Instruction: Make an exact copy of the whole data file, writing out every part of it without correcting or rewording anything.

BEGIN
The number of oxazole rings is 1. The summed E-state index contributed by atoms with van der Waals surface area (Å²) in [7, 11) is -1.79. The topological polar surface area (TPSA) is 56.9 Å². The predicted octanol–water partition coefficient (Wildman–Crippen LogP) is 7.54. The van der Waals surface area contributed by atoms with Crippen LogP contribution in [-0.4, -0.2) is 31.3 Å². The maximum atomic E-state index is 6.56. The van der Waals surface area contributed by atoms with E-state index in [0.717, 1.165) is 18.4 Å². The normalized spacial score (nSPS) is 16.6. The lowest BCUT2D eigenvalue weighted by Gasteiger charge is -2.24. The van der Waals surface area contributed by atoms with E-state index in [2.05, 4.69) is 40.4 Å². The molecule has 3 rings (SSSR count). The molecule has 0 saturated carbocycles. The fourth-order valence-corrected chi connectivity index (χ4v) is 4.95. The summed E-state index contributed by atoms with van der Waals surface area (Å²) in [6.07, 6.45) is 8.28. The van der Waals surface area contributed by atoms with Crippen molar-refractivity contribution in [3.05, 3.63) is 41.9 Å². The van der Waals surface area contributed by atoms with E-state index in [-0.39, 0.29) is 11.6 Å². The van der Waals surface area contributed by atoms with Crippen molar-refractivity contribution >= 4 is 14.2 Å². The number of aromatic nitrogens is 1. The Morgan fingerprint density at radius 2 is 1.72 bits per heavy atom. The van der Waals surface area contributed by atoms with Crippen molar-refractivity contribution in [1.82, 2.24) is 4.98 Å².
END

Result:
The number of oxazole rings is 1. The summed E-state index contributed by atoms with van der Waals surface area (Å²) in [7, 11) is -1.79. The topological polar surface area (TPSA) is 56.9 Å². The predicted octanol–water partition coefficient (Wildman–Crippen LogP) is 7.54. The van der Waals surface area contributed by atoms with Crippen LogP contribution in [-0.4, -0.2) is 31.3 Å². The maximum atomic E-state index is 6.56. The van der Waals surface area contributed by atoms with E-state index in [0.717, 1.165) is 18.4 Å². The normalized spacial score (nSPS) is 16.6. The lowest BCUT2D eigenvalue weighted by Gasteiger charge is -2.24. The van der Waals surface area contributed by atoms with E-state index in [2.05, 4.69) is 40.4 Å². The molecule has 3 rings (SSSR count). The molecule has 0 saturated carbocycles. The fourth-order valence-corrected chi connectivity index (χ4v) is 4.95. The summed E-state index contributed by atoms with van der Waals surface area (Å²) in [6.07, 6.45) is 8.28. The van der Waals surface area contributed by atoms with Crippen molar-refractivity contribution in [3.05, 3.63) is 41.9 Å². The van der Waals surface area contributed by atoms with E-state index in [-0.39, 0.29) is 11.6 Å². The van der Waals surface area contributed by atoms with Crippen molar-refractivity contribution >= 4 is 14.2 Å². The number of aromatic nitrogens is 1. The Morgan fingerprint density at radius 2 is 1.72 bits per heavy atom. The van der Waals surface area contributed by atoms with Crippen molar-refractivity contribution in [1.82, 2.24) is 4.98 Å².